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Isaac Davis est un auteur de sketches comiques new-yorkais de 42 ans que son épouse Jil vient de quitter. Celle-ci vit maintenant avec une autre femme, Connie, et écrit un livre sur son ancienne vie conjugale. Isaac, quant à lui, entretient avec une collégienne de 17 ans, Tracy, une liaison dont il lui rappelle le caractère éphémère. Il l'abandonne bientôt pour se mettre en ménage avec Mary Wilke, la maîtresse de Yale Pollack, son meilleur ami. (Park Circus)


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Critiques (8)


Toutes les critiques de l’utilisateur·trice

français À la différence des meilleurs films de WoodyManhattan n’a pas pour vocation de faire rire ou d’offrir des péripéties relationnelles. Par contre, il réchauffe le cœur en s’écoulant de façon détendue et naturelle, avec son esthétique noir et blanc et une fantastique ambiance citadine au parfum d'époque. Et le dialogue final conclut le tout avec intelligence. Un film « jazzy ». ()


Toutes les critiques de l’utilisateur·trice

anglais You are happy, you lack nothing, everything is fine. And suddenly someone appears who shows you that you could be even happier and you wonder how you managed to live without them until now. Eventually, a person takes a step in one direction or another, but - something always appears anyway. The purest dose of pure romance, experiences, anti-snobbism, ironically exaggerated conversations about art, and Woody's best performance, scriptwriting, and directing form. I recognized myself in so many places, smiling and saddening. I have seen scenes that seemed to come from my ideas of ideal partnership or my future. And one day, I will find myself completely in Manhattan. ()



Toutes les critiques de l’utilisateur·trice

anglais First, Woody Allen clumsily picked the mistress in the form of a 17-year-old masculine woman, who looks more like a boy from a cornfield than like an underage girl from Manhattan, and then he decided to bombard me with a few unrelated texts, which were actually supposed to make sense in the context of his way of life. The result is such that I actually found out that in Manhattan at the end of the 1970s they had tap water as rusty as the freshest beer from a local tavern and that girls sought out boys who could talk about art for 20 minutes straight in an ostentatiously dull manner. An interesting movie, but I cannot say that it impressed me all that much. ()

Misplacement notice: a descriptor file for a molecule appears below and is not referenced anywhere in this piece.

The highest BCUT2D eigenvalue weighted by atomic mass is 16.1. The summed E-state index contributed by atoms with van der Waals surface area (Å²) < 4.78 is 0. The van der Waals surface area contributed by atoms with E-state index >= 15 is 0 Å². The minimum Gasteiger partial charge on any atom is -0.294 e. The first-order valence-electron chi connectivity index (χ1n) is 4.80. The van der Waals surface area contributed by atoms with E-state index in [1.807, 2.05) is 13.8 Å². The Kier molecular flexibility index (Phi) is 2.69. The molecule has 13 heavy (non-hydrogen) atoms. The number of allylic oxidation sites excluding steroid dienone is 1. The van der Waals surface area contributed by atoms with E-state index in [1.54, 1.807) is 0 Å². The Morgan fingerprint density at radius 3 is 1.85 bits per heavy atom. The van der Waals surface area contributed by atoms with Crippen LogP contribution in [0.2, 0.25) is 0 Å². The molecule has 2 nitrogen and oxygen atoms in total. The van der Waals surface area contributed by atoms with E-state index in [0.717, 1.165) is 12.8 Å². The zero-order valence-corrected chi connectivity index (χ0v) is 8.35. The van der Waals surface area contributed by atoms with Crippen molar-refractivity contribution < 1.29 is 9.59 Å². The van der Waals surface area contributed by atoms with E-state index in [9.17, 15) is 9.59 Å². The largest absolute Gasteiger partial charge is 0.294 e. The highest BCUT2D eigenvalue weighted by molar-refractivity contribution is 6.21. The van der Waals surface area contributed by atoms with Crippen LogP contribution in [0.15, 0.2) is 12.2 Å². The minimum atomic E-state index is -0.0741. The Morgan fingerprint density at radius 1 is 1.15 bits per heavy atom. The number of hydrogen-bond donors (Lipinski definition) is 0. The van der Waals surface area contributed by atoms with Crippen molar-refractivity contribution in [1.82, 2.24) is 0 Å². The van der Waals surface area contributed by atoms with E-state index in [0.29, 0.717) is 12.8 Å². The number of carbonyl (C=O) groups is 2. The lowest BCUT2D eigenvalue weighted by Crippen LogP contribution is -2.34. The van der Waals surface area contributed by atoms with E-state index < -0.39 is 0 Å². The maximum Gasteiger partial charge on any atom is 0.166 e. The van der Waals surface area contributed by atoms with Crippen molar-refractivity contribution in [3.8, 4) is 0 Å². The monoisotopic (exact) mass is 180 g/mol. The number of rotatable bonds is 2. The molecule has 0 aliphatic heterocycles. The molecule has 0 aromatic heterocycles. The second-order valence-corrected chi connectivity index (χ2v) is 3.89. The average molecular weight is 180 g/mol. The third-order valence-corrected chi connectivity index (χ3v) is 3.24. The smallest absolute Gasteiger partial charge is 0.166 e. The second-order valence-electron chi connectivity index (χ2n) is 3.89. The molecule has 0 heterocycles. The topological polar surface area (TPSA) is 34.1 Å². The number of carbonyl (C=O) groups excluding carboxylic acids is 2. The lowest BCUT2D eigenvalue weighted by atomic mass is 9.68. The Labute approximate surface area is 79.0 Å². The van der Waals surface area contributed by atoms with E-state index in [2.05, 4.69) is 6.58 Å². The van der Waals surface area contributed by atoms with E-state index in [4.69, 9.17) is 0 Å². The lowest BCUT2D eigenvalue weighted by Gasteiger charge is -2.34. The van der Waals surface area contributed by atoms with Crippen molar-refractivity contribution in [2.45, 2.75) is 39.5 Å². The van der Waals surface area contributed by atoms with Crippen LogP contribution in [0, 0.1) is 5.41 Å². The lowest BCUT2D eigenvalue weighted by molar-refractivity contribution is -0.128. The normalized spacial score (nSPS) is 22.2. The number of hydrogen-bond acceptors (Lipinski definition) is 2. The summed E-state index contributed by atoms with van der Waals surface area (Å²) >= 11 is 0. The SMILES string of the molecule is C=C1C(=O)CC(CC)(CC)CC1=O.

Toutes les critiques de l’utilisateur·trice

anglais Manhattan is considered by film critics as one of the most important and highest-quality films by Allen, but to be honest, it didn't impress me as much for a simple reason. It concentrates on all the main and favorite motifs of Allen's work - emotionally unstable intellectuals, the city of New York, favorite music, criticism of intellectual snobbery, loneliness, unfulfilled romantic desires, and nostalgia. Because I saw Manhattan later than many of Woody's other films (and there were quite a few of them due to his overproduction), those previous films played a more significant role for me. Not to mention that I appreciate the much more comedic early Allen or the late experimenting version of him. In Manhattan, there are certainly classic Allen slapstick tones, but the motif of sadness and nostalgia is much stronger in the form when family relationships were far more understandable and stronger, divorces and custody battles were exceptional, and people were closer to each other. Of the two fateful women in Woody Allen's life, I like Diane Keaton much more than Mia Farrow, but even that didn't get Allen a fourth star this time, even though everyone in the film delivers honest acting work. Finally, the greatest impression is made by the black-and-white cinematography and the dreamlike photographic scenes of the nocturnal panorama of Manhattan and the most famous New York architectural wonders, as well as similarly shot scenes of the connection between the two tragic protagonists of this sad love story. Overall impression: 65%. ()


Toutes les critiques de l’utilisateur·trice

anglais It's not better than the two best Allen films I've seen so far (i.e. Annie Hall and Zelig), but it's still very good. I didn't want to burst out laughing or be particularly moved by Manhattan, whereas the film felt rather very authentic, believable and like (as much as I dislike the phrase, I have to use it again now) real life. And in addition to a number of irresistible dialogues, it contains a beautiful scene in a planetarium and a wonderful declaration of love: "You're like God's answer to Job. He would say: I do a lot of terrible things, but I can still make one of these." I'll give it four and a bit. ()

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